A Prince in Peril
Debauchery; Prince Jasur-amar Ubar Umbajja loved it, revelled in it. In the heart of Yamfala Palace, in the midst of Heffum-Qazeer, capital of Zamphia, the Prince wallowed in hedonism like a hippo in a mud bath.
Every day, he woke to be cleaned and perfumed by servants. They would slick his long, black hair with oil and tie it up into intricate knots at his crown in the latest fashion. Also following the latest trends, he would then be dressed in gaudy silken pantaloons, frilly, billowing shirts, a carefully-wrapped turban and soft leather moccasins with pointed toes. All would be topped off by masses of jewellery and a doublet or damask robe, usually light in colour to contrast with his nut-brown complexion. The servants would even shave him daily, despite his having seen only sixteen summers and despite the lack of hair on his chubby face.
That done, Jasur would knock back a hearty breakfast and a golden chalice or two of wine, smoke a bowl-full of baui and then recline while his bloated gut gurgled. He may have seen only sixteen summers, but he knew the varied pleasures of wine, smoke, women and food better than most men twice his age. When he did venture forth, it usually took him several minutes just to leave his quarters; he had numerous rooms devoted to him and him alone.
Most days, he never made it out, distracted by some loveliness inside. Besides all the friezes, tapestries, sculptures, games, patterned curtains and rugs, statues and coffered ceilings with fanciful scrollwork, there were also other beauties in his chambers; his own personal harem awaited his pleasures and there were servants to fetch anything he desired. He rarely had duties to which to attend, save a little education and physical training, neither of which he was shy in shirking. So, most days, he lounged on a cushioned chair or finely-woven arabesque rug and had his every need tended to, while he ate, drank, smoke and bounced beautiful girls on his lap.
This day was no different to begin with. Jasur woke to be cleaned, perfumed and dressed in turquoise pantaloons, a cream shirt and turban and a purple damask robe held with a golden clasp in the shape of a crescent moon. He ate and smoked and drank and then visited his harem to sate his desires, and then decided it was time to eat and smoke and drink again. As usual, by evening he was almost comatose, quietly slurring his words with drooping eyelids. He passed out on the floor surrounded by spilled herbs and wine.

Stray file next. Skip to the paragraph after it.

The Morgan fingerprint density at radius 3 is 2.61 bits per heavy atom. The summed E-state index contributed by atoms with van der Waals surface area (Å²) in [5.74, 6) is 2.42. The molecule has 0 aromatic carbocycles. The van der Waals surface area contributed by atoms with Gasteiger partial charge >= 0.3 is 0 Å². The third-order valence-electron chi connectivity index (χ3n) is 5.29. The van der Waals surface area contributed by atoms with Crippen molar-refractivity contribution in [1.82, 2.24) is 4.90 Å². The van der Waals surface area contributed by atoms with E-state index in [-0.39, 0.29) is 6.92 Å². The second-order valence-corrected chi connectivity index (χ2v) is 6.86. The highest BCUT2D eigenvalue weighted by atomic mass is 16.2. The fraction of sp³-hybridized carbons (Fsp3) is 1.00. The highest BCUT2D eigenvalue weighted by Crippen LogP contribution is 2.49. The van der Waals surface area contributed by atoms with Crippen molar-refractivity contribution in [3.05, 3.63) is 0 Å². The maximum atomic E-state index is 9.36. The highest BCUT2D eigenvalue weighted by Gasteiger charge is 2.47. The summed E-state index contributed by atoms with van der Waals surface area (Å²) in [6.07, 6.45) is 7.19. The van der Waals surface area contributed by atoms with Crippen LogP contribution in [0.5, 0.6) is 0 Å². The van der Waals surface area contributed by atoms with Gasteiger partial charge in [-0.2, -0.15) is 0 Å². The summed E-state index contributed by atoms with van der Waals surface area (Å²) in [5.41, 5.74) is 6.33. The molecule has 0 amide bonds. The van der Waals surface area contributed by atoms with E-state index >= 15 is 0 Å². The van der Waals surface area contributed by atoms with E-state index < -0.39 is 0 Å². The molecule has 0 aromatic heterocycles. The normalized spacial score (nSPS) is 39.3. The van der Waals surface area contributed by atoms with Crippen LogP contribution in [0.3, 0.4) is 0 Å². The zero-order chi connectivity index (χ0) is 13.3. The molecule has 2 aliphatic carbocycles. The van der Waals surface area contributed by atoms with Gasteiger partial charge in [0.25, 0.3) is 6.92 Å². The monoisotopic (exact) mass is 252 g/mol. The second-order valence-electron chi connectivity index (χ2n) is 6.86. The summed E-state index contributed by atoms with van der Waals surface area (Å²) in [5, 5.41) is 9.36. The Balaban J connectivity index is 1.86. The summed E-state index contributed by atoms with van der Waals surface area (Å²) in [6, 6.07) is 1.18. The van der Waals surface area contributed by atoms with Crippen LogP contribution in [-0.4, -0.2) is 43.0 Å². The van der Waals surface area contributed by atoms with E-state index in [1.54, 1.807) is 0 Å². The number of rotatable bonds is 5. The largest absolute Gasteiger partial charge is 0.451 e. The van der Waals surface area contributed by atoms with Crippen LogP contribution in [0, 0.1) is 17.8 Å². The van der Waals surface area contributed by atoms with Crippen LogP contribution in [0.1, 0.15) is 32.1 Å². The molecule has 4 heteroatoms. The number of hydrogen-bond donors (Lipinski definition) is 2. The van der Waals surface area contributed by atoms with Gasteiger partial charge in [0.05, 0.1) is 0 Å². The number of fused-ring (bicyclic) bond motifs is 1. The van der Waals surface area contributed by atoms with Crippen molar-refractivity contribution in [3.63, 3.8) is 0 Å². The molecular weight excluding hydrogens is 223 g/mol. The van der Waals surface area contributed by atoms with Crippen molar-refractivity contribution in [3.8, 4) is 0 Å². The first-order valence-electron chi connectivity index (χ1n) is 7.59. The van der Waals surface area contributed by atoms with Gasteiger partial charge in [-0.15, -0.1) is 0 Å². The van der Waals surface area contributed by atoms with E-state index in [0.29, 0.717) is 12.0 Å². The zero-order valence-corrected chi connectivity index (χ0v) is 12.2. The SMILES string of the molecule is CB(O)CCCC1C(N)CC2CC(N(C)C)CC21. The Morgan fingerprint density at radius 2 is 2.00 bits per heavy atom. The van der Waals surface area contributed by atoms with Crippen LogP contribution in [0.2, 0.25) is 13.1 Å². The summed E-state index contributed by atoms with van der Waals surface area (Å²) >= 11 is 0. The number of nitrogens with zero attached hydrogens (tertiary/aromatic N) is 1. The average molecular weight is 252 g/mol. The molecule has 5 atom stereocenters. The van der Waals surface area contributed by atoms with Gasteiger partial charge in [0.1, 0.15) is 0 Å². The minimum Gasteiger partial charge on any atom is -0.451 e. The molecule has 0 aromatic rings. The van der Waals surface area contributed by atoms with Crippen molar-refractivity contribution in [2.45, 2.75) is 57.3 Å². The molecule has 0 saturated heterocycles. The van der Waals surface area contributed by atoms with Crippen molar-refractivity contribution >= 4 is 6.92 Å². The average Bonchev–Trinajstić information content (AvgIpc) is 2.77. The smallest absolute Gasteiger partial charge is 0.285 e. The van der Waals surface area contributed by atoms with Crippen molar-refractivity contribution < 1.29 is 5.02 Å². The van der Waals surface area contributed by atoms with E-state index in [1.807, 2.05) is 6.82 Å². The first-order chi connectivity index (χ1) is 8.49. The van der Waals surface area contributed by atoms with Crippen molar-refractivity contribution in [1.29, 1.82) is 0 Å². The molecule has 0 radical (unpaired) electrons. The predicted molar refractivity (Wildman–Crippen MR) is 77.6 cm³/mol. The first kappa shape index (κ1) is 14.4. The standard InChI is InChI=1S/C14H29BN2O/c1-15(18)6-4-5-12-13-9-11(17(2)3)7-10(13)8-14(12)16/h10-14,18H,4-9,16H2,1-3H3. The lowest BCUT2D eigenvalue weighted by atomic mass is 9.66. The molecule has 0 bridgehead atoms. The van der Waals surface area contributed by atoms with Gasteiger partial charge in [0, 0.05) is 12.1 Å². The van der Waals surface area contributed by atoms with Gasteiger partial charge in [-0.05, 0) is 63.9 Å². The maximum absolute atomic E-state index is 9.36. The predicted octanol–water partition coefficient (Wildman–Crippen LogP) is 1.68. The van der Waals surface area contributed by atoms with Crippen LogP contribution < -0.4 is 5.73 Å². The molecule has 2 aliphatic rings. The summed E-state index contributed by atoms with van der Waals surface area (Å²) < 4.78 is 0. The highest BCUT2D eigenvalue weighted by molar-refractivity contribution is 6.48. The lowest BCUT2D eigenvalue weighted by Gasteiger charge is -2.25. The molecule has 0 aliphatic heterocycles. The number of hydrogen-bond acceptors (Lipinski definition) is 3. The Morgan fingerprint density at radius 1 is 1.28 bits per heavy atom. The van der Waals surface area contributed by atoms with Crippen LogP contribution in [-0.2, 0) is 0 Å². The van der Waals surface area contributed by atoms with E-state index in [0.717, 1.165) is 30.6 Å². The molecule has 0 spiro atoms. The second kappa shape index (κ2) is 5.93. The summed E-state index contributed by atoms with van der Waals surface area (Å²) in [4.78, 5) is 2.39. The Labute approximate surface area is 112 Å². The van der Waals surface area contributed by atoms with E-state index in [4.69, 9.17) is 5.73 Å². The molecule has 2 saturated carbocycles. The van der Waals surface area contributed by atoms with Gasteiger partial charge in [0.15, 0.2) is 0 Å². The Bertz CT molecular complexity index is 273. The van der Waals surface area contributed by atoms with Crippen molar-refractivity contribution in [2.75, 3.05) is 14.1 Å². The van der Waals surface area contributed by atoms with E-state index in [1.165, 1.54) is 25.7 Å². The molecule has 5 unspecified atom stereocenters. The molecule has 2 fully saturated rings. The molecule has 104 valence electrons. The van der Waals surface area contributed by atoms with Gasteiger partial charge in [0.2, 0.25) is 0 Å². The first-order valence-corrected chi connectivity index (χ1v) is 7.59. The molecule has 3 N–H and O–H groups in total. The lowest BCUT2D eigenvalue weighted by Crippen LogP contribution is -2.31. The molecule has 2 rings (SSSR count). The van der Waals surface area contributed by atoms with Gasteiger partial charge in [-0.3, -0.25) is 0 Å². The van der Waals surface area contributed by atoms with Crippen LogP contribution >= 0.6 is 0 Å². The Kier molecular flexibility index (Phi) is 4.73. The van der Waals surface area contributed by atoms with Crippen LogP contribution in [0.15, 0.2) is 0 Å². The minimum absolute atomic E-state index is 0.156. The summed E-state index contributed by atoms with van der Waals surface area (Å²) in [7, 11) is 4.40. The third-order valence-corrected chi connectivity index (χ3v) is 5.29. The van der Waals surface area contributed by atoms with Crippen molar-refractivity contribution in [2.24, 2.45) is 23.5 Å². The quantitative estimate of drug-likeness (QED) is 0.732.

It was in the night that the change to the Prince’s routine came. He was awoken in the middle of the night by a creak, a scuffle and a thud. He sat upright in only his undergarments, clutching his downy duvet to his chest and staring into the absolute darkness that enveloped the room, imagining sinister shadow-monsters birthed at the dawn of time coming for him in the early hours. He shook like a flower in a storm.
He wanted to make demands of the darkness in a brave, bold voice, but when he tried, he only mewled, “Who’s there?” like a frightened child.
After a few seconds of waiting for a reply, he began to grow angry with himself; he was near soiling himself over nothing. He was just about to lie back down, berating himself, when an answer came in the form of a whisper.
“Shh, Prince, I’m here to help!”
He almost wet the bed, flinched like a bee had stung him.
“Who are you?” His voice was still annoyingly reedy in his ears. “What are you doing in my room at this hour? Elessa – is that you?” He thought it might be one of his more eager concubines.
“My name is Esfir Zumbarra, Prince, and I am here to help you, I swear it on all the Gods! Now, please, keep your voice down lest we be discovered. There is treachery afoot in the palace this night!”
Jasur’s eyes had adjusted to the dimness and had made out his bedside table in a thin ray of moonlight that knifed through the clouds, but he could not see the rest of the room or his unwelcome visitor. He reached for a candle, but there was a hissed intake of breath, a quick shuffle and then – as soon as he grabbed the little wax effigy – a feminine hand grasped his wrist in an unexpectedly strong grip and held it steady. He jumped at the contact.
“No!” Esfir whispered urgently. “No light! No one must know you are awake, Prince!”
Jasur frowned at her, his heart beating fast. He could see her in the silvery light now that she had come closer, and she was a pretty little thing, wiry and lean, with many a scar. She wore an expensive, yellow silk dress that made her dark skin glow, but it did not fool the Prince; the dress was not hers. Her face was made up of stern, hard planes, but her emerald eyes were round with fright. She looked only a little older than him, Jasur thought; he wondered how long she had been a servant. Years probably; he knew they started early.
“What is going on?” He finally managed to growl at her a little, but he could not abandon his falsetto, much to his eternal shame. He had always considered his voice embarrassingly high-pitched; the antithesis of his father’s booming tones. “You said there’s treachery afoot this night? What did you mean? Speak clearly!”
She took a deep breath, and he watched her bosom rise and fall with interest. “The Caliph’s first wife, Esmedrea, has hired assassins to kill you,” she said, panting slightly, meeting and then avoiding his eyes repeatedly. “They’ll be here any second now. I’ve come to warn you – you must flee at once!”
Jasur was flabbergasted. “Assassins? Come to kill me?” He almost laughed aloud at the foolishness of the notion, but then a cold, sinking feeling began in his gut like he had been frozen from the inside out. He remembered then what had happened only last month; Esmedrea had given birth to a baby boy, Hooshang, the first baby boy to be born to the Caliph since Jasur himself. Hooshang was the heir to the throne after Jasur, the heir to the throne if anything ever happened to Jasur.
“She – she wants me dead!” he spluttered in shock. “My father’s wife wants me dead so her son can be Crown Prince!”
Esfir bowed her head briefly. “Yes, Prince.”